There's some confusion as to whether the new Mercedes-Benz AMG SLS GT (to give it its full title) is a replacement or an addition to the SLS stable. The official line is that it is a faster and more focused additional model but it seems likely that the standard SLS will quietly disappear. It make less and less sense in the face of the monstrous SL 63 and 65s now available. The SLS GT, however, makes perfect sense - it fixes the niggle that every single reviewer has complained about since day one. Gearbox, gearbox, gearbox.
There was almost universal praise for the power delivery, design presence and engine note of the original SLS Coupe when launched. The one thing that did not seem to fit the car’s clear character was the gearbox. In manual mode the unit was simply too slow to change gears, seemingly at odds with that outrageous engine and the power on tap. What made this more curious was the fact that the same gearbox is used in the Ferrari California where it snaps home with the speed and sureness befitting the Italian marque.
GET 20% OFF A NEW ATLAS PLUS SUBSCRIPTION
For a limited time, we're offering 20% off a New Atlas Plus subscription.
Just use the promo code APRIL at checkout.BUY NOW
Was this Mercedes playing safe and sensible in even its most brutal vehicle? Actually no. Because of development time constraints on the SLS and the fact that it didn’t have the expertise on board at the time, AMG had to use a default electronic gear-change mapping from the gearbox manufacturers and build the drive chain around it. How they must have winced every time a reviewer mentioned the sluggish gear change.
That pain is over now, however, since its clear that huge efforts have been made to ensure that manual changes are super-snappy and the trick double de-clutch rev blip on down-changes has been accentuated, accompanied no doubt by ostentatious banging from the exhausts on the overrun.
Of course, any makeover selling itself on performance and the obligatory Nurburgring references has to include an increase in power, whether you need it or not. Power is now up to 591 hp (435 kW) and torque is increased to 480 ft lbs (650 Nm). Fuel consumption and CO2 emissions remain something that you really don’t want to think about.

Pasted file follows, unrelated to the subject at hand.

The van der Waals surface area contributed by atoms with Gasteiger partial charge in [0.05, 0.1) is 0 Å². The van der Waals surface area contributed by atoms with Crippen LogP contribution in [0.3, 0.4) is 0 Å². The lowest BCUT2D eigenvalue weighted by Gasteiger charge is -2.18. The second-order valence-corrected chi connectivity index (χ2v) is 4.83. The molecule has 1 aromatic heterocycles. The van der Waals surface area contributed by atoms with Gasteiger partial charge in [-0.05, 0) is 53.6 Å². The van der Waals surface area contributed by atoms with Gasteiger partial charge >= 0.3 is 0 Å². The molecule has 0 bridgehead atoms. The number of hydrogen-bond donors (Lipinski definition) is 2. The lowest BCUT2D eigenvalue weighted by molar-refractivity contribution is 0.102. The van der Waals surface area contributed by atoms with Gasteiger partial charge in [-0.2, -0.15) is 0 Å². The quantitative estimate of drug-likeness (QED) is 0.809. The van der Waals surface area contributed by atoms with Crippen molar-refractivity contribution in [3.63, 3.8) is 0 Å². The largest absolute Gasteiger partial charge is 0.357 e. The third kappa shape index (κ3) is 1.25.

If you haven’t got the point yet, AMG has modified the active suspension system software to be smarter but essentially stiffer. Indeed the "comfort" setting of the original has been removed – a slightly worrying development.
To celebrate all this “sportiness” the interior sees a few previous options becoming standard, such as black Alcantara on all the driver touch-points. The instrument package even gets "rev-limit" LEDs like a race car. Gloss black and chrome with red highlights becomes the overall theme unless you option the new "designo" leather interior package with two color combinations and contrasting hand stitching.
Externally there is little difference, and why would there be. The design is coherent and purposeful and even pretty in the case of the Roadster. To add just enough "bling" for those-in-the-know to notice, the three-pointed star and grill bar are now chromed, as are the side air-duct strakes. Brake calipers are painted red and there are three new AMG wheel designs in different colors. The final touch is a chromed GT badge on the rear. Not a lot but still a good excuse for some nice new pictures.
(GT used to mean “Grand Touring" now it seems to mean "faster." Probably by association with GT racing series. I blame Porsche.)
Both Coupé and Roadster models will be available from October this year and will cost approximately US$208,000 and $221,000 respectively excluding taxes (201,680 and 213,010 euros including taxes).View gallery - 31 images